Despite an extremely challenging employment market, Smith seniors landed on their feet, securing positions at such organizations as Apple Computer; Deutsche Bank; J.P. Morgan; Walt Disney Company; Cravath, Swaine & Moore; Teach for America; Sun Life Financial; and Children’s Hospital Boston, to name just a handful.
Smithies are entering graduate programs at leading universities around the world, including Brown University, University of British Columbia, University of Chicago, University of Edinburgh, Harvard, Georgia Tech, Notre Dame, Oxford, University of Pennsylvania, Penn State, Stanford, Tufts, University of Utah, University of Wisconsin, and Yale University.
This was a terrific year for the Pioneers, and I want to salute the many contributions that seniors have made to our athletic victories. Crew won the NEWMAC championship the fifth time in eight years. Senior Etta Grover-Silva qualified for her seventh straight NCAA track and field championship in the pole vault. Senior Berit Schelde became only the 9th basketball player in Smith history to score 1,000 points in her career.
Each year at this time we recognize people who have worked on behalf of the college and who are retiring from their posts.
Ayesha Siddiqui, class of 2008, will reach the end of her term on the Board of Trustees this year. Trustees Susan Cohen, class of 1962; Ann Kaplan, class of 1967; Charlotte Kea, class of 1982; Tori Murden McClure, class of 1985; Janet McKinley, class of 1976; Judy Milestone, class of 1966; Nancy Schacht, class of 1956; and Anita Wien, class of 1962, are completing their terms as well. We offer great thanks to each of them for their dedication, wisdom and generosity on behalf of Smith College.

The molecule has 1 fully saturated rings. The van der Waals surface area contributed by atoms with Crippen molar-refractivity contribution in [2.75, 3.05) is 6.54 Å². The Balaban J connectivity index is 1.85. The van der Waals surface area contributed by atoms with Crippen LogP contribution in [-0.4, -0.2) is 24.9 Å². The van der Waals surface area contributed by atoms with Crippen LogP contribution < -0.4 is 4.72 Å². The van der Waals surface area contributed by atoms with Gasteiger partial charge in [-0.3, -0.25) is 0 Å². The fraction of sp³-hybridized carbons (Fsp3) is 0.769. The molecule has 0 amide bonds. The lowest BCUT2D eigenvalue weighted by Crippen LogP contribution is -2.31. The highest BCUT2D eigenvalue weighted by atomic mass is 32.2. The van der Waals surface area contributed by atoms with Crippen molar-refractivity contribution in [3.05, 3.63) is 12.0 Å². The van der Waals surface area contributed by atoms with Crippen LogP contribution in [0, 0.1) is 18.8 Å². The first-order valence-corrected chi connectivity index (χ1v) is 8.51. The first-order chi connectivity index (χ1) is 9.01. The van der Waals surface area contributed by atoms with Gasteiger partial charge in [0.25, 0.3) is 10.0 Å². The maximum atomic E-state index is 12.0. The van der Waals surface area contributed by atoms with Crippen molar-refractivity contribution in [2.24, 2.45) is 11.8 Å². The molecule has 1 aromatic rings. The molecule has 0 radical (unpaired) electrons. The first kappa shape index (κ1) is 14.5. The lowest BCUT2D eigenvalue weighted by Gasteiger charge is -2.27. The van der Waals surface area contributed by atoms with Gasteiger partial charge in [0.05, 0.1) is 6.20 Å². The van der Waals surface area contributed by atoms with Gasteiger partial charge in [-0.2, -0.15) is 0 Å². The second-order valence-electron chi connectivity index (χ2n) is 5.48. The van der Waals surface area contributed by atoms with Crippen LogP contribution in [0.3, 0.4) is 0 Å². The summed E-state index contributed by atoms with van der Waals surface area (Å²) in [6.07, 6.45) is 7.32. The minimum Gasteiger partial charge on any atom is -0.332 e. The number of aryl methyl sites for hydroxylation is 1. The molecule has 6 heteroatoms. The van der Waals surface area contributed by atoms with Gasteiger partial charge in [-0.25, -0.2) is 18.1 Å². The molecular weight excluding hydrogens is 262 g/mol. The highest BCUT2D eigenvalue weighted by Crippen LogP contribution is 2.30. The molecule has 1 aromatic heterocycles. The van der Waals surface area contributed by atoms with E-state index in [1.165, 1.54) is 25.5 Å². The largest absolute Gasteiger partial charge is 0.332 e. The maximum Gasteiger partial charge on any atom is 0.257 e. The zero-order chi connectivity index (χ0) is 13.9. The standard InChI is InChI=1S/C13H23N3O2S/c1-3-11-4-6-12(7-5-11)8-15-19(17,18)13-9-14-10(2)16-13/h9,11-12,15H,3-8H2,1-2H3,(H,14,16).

As of July 1, we welcome to the board Robin Casselberry Brooks, class of 1977; April Hoxie Foley, class of 1969; Lynn Smith Fox, class of 1977, president of the Alumnae Association; Katie Clark, class of 2010; Arlene Cohrs, class of 1980; Betsy Hoffman, class of 1968; and Mona Sinha, class of 1988.
Six members of the faculty are retiring this year, after decades of exemplary teaching and scholarship. They are:
We thank each of these faculty members for their dedication to countless students, to their colleagues, to their disciplines and to the life of our community.
We also pause to remember those members of our community who died this year:
And we remember Elizabeth Aakre and Kathleen Kabell, both members of the class of 2010. Our thoughts are with their families at this time.
As students become alumnae, as alumnae return to Smith, a remarkable cycle of support and commitment is set in motion, with the excellence of Smith today made possible by the generosity of every class, every generation, every individual and friend.
I’d like to share with you one special example in which the generosity of an alumna and her family is directly enriching the lives of students and faculty today.
Mary Gordon Roberts, class of 1960, recently honored Smith with the gift of a major painting for our museum, a highly celebrated work by the American realist painter George Bellows titled Pennsylvania Excavation. Painted in 1907, it depicts the preparations for the construction of New York’s Penn Station, the hub of a monumentally ambitious project that would transform our nation’s transportation and commerce.
It’s an extraordinary painting, and I hope you have a chance to stop by the museum to see it while you are here.
Smith is deeply honored by this gift and by the sustained commitment that Mary and her family have shown, over decades, to Smith’s educational mission.
I thank you for these and all alumnae and parent gifts, extraordinary expressions of support for Smith’s global mission and for the education of women for lives of distinction.